Since the subject of euthanasia has been on my mind frequently the past two years, I've found myself contemplating the ethical, humanistic, religious, and emotional viewpoints that often accompany the subject. In particular, phrases of condolence such as: "[the animal] is so thankful to you for ending his/her pain" and "it's the humane way to die" and "don't let them suffer; you can ease their pain" run over and over again in my head while in the throws of grief.
I, personally, believe in the validity of all those phrases of support and compassion, but I also know that some of those offering those phrases don't necessarily believe their own spoken convictions when it comes to care of the terminally ill in their own species. I'm talking about Assisted Suicide, Human Euthanasia, and "The Right to Die," which is illegal in most states. How come I have never received a "don't help them pass over" or "let them suffer as long as long as possible" or "the humane thing to do is to let them die slowly and suffer through the inevitable" when dealing with my sick pups?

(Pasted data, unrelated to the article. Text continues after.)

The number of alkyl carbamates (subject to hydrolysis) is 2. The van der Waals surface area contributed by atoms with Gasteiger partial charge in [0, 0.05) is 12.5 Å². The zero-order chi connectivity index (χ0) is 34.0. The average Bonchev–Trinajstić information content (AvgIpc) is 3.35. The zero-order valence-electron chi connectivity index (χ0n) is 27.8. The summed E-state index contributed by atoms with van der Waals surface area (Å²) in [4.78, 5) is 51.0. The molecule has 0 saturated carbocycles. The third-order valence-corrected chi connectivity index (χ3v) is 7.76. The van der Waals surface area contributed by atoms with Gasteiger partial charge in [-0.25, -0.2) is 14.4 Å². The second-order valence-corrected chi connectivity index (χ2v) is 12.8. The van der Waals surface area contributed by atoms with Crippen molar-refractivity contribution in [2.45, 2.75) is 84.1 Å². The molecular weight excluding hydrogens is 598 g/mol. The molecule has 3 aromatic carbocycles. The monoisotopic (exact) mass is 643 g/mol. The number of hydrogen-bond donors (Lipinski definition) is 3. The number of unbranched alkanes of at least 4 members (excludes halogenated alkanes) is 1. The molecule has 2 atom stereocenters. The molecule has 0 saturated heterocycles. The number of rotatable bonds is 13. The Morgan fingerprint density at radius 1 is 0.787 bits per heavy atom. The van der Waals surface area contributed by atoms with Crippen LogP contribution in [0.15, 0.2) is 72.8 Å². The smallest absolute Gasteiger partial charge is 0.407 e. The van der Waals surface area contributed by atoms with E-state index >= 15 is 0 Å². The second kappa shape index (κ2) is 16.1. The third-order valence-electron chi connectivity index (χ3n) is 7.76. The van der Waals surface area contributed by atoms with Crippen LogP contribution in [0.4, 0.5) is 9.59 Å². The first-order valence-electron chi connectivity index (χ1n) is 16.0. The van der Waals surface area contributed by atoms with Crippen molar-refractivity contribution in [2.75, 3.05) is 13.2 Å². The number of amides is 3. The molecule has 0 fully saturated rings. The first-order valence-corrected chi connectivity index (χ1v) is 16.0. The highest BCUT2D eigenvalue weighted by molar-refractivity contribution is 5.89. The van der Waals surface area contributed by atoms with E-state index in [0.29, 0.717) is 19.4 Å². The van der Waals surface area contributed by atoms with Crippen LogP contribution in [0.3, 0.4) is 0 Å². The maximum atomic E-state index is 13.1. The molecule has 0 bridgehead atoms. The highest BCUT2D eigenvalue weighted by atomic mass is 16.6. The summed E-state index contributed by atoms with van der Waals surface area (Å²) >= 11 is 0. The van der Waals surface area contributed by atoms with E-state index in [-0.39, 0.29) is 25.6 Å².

I'm not here to point fingers or attempt to change one's preference or personal beliefs on the subject matter , but I would like to open conversation for the reasoning behind a person's different set of standards for the acceptance of euthanasia for animals but the non-acceptance of euthanasia for human beings. And, to be perfectly clear, I'm strictly speaking of the acceptance of euthanasia in the context of terminal disease and suffering, NOT elective suicide provoked by Depression, other emotional health disorders, or "undesirable" birth defects or disorders.
In Love and Remembrance of Del...